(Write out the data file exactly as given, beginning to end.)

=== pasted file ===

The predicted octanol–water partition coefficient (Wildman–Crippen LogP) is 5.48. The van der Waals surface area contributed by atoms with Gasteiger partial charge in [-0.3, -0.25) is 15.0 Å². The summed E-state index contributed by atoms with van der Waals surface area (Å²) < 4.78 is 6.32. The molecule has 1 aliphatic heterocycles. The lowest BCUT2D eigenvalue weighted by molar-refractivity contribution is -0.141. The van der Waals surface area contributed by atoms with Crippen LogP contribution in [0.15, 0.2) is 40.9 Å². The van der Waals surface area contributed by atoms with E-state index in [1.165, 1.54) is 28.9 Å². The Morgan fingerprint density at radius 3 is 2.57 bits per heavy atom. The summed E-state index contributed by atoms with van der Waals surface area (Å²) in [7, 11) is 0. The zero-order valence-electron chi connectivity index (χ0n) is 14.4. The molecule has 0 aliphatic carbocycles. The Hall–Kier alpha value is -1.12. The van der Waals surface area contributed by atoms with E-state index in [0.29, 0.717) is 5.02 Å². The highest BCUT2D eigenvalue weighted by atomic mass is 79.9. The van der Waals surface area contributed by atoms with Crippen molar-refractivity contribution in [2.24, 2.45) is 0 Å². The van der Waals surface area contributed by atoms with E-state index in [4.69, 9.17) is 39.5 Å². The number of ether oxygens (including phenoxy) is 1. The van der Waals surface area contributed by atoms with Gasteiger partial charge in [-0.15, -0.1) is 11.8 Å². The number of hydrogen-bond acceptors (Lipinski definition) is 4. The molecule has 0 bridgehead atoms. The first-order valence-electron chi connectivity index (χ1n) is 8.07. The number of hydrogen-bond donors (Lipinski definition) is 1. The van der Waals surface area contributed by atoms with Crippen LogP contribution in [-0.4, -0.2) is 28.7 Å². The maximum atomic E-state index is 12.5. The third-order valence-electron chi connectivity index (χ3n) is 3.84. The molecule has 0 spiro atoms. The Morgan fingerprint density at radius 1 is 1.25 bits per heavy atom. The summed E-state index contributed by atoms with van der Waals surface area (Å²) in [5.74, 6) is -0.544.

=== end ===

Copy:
The predicted octanol–water partition coefficient (Wildman–Crippen LogP) is 5.48. The van der Waals surface area contributed by atoms with Gasteiger partial charge in [-0.3, -0.25) is 15.0 Å². The summed E-state index contributed by atoms with van der Waals surface area (Å²) < 4.78 is 6.32. The molecule has 1 aliphatic heterocycles. The lowest BCUT2D eigenvalue weighted by molar-refractivity contribution is -0.141. The van der Waals surface area contributed by atoms with Crippen LogP contribution in [0.15, 0.2) is 40.9 Å². The van der Waals surface area contributed by atoms with E-state index in [1.165, 1.54) is 28.9 Å². The Morgan fingerprint density at radius 3 is 2.57 bits per heavy atom. The summed E-state index contributed by atoms with van der Waals surface area (Å²) in [7, 11) is 0. The zero-order valence-electron chi connectivity index (χ0n) is 14.4. The molecule has 0 aliphatic carbocycles. The Hall–Kier alpha value is -1.12. The van der Waals surface area contributed by atoms with E-state index in [0.29, 0.717) is 5.02 Å². The highest BCUT2D eigenvalue weighted by atomic mass is 79.9. The van der Waals surface area contributed by atoms with Crippen molar-refractivity contribution in [2.24, 2.45) is 0 Å². The van der Waals surface area contributed by atoms with E-state index in [4.69, 9.17) is 39.5 Å². The number of ether oxygens (including phenoxy) is 1. The van der Waals surface area contributed by atoms with Gasteiger partial charge in [-0.15, -0.1) is 11.8 Å². The number of hydrogen-bond acceptors (Lipinski definition) is 4. The molecule has 0 bridgehead atoms. The first-order valence-electron chi connectivity index (χ1n) is 8.07. The number of hydrogen-bond donors (Lipinski definition) is 1. The van der Waals surface area contributed by atoms with Crippen LogP contribution in [-0.4, -0.2) is 28.7 Å². The maximum atomic E-state index is 12.5. The third-order valence-electron chi connectivity index (χ3n) is 3.84. The molecule has 0 spiro atoms. The Morgan fingerprint density at radius 1 is 1.25 bits per heavy atom. The summed E-state index contributed by atoms with van der Waals surface area (Å²) in [5.74, 6) is -0.544.